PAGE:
The third approach legal scholars advocate is to subdivide the prosecution process into different stages, and to have prosecutors act as adversaries only during certain stages, while giving them a non-adversarial role in others.44 Distinguishing between these stages turns on whether the premises of the adversary system are satisfied. If there is effective advocacy on both sides and a neutral decision-maker controlling the proceeding, then prosecutors are free to behave like adversary lawyers. However, if adversarial safeguards are not present, either because the prosecutor has unilateral control (as in charging decisions) or because there is no effective supervision by a neutral party (as in plea-bargain negotiations), then the prosecutor should make efforts to preserve the defendant’s rights. Some scholars have even called for prosecutor’s offices to be subdivided into different groups of prosecutors, with one group engaging in adversary trial advocacy and another performing more managerial functions like charging decisions and investigations.45 This stage-based approach to defining prosecutors’ role formalizes the “dual role” framework by turning prosecution into two different jobs—advocate and adjudicator. It thus embraces prosecutors’ adversary role, while at the same time confining adversarialism to only those stages of the criminal justice process where prosecutors exercise the least unilateral power.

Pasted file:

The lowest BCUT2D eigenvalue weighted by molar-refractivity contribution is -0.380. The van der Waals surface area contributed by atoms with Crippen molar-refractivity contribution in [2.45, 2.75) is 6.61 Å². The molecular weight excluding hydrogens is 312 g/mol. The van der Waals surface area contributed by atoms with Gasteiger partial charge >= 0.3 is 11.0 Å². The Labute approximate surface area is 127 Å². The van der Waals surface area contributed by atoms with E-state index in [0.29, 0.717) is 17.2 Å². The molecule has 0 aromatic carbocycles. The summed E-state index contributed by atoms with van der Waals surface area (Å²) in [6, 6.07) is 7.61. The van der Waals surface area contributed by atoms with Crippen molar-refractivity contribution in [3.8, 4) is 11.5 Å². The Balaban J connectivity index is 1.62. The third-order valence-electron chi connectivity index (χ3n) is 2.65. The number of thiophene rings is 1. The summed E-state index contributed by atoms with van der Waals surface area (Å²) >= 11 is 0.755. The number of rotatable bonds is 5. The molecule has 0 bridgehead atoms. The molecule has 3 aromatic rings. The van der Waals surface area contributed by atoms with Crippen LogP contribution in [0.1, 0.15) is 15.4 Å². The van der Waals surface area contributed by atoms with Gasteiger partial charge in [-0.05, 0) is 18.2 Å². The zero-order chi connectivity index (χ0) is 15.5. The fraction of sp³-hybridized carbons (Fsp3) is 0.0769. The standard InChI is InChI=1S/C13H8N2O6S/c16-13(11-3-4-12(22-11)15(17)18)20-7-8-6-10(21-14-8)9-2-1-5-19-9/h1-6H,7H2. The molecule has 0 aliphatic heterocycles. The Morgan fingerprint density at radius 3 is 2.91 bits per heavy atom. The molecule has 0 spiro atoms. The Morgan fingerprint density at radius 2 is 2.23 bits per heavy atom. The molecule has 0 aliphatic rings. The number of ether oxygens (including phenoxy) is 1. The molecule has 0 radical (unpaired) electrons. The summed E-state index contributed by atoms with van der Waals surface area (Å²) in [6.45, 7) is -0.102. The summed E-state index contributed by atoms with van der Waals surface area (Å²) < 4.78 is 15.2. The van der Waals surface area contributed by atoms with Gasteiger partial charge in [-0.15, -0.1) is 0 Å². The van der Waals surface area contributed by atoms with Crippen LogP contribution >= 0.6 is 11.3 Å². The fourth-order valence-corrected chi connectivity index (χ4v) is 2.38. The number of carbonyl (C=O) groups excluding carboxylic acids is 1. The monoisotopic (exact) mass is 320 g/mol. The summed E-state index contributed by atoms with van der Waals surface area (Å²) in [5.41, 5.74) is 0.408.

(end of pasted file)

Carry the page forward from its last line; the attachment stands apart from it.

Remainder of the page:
B.     The Dual Role in Practice

The “dual role” in prosecutors’ ethics is dangerous in practice, because the adversarial half of that role creates a permission structure for prosecutors to be harsh and inflexible. This permission structure is especially harmful because prosecutors face powerful professional incentives to exclusively prioritize conviction and punishment.46 Adversarial role morality amplifies these incentives. It is useful here to distinguish between three different concepts of adversarialism—adversarialism in the canonical statements of legal ethics, in individual prosecutors’ understanding of their role, and as a sociological reality for prosecution decisions. Adversarialism in legal ethics—our collective understanding that prosecutors can act as partisan lawyers, which is informed by judicial statements, official texts, and pronouncements of the organized bar47—fuels the other two types of adversarialism. It fuels individual adversarialism because it helps prosecutors cultivate an internal sense that amoral partisanship is ok. This gives them moral license to assume guilt, treat defense claims as presumptively untrue, minimize equities, and ignore doubts. And this in turn fuels sociological adversarialism, rendering our justice system harsher and less fair.